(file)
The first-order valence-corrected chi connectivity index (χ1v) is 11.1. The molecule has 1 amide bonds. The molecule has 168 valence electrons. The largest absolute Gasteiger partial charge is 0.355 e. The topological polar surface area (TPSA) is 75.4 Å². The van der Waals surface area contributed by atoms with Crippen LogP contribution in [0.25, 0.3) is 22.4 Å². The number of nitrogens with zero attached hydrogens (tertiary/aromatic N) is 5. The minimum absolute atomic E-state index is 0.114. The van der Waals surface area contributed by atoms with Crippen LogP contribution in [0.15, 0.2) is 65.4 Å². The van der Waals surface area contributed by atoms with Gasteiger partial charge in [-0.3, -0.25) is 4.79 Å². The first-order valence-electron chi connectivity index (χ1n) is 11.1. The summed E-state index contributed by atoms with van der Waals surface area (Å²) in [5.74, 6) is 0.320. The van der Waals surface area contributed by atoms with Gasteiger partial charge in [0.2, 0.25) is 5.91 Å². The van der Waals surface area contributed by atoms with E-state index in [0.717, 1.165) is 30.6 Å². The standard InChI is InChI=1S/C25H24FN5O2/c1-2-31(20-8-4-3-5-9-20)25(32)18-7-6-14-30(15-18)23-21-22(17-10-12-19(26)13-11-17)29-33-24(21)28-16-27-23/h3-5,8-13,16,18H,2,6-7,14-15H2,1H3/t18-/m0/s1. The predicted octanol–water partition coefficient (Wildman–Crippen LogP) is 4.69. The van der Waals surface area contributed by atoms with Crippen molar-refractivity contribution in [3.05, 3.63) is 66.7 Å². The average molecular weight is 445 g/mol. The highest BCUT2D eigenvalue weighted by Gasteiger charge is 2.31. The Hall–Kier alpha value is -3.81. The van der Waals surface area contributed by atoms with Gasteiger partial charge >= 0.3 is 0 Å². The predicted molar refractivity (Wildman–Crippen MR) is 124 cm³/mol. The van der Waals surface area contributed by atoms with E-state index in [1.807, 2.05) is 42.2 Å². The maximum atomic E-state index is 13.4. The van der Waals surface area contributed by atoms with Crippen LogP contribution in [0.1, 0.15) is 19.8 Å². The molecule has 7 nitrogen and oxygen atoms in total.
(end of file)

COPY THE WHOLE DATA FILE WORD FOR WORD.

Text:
The first-order valence-corrected chi connectivity index (χ1v) is 11.1. The molecule has 1 amide bonds. The molecule has 168 valence electrons. The largest absolute Gasteiger partial charge is 0.355 e. The topological polar surface area (TPSA) is 75.4 Å². The van der Waals surface area contributed by atoms with Crippen LogP contribution in [0.25, 0.3) is 22.4 Å². The number of nitrogens with zero attached hydrogens (tertiary/aromatic N) is 5. The minimum absolute atomic E-state index is 0.114. The van der Waals surface area contributed by atoms with Crippen LogP contribution in [0.15, 0.2) is 65.4 Å². The van der Waals surface area contributed by atoms with Gasteiger partial charge in [-0.3, -0.25) is 4.79 Å². The first-order valence-electron chi connectivity index (χ1n) is 11.1. The summed E-state index contributed by atoms with van der Waals surface area (Å²) in [5.74, 6) is 0.320. The van der Waals surface area contributed by atoms with Gasteiger partial charge in [0.2, 0.25) is 5.91 Å². The van der Waals surface area contributed by atoms with E-state index in [0.717, 1.165) is 30.6 Å². The standard InChI is InChI=1S/C25H24FN5O2/c1-2-31(20-8-4-3-5-9-20)25(32)18-7-6-14-30(15-18)23-21-22(17-10-12-19(26)13-11-17)29-33-24(21)28-16-27-23/h3-5,8-13,16,18H,2,6-7,14-15H2,1H3/t18-/m0/s1. The predicted octanol–water partition coefficient (Wildman–Crippen LogP) is 4.69. The van der Waals surface area contributed by atoms with Crippen molar-refractivity contribution in [3.05, 3.63) is 66.7 Å². The average molecular weight is 445 g/mol. The highest BCUT2D eigenvalue weighted by Gasteiger charge is 2.31. The Hall–Kier alpha value is -3.81. The van der Waals surface area contributed by atoms with Gasteiger partial charge >= 0.3 is 0 Å². The predicted molar refractivity (Wildman–Crippen MR) is 124 cm³/mol. The van der Waals surface area contributed by atoms with E-state index in [1.807, 2.05) is 42.2 Å². The maximum atomic E-state index is 13.4. The van der Waals surface area contributed by atoms with Crippen LogP contribution in [0.1, 0.15) is 19.8 Å². The molecule has 7 nitrogen and oxygen atoms in total.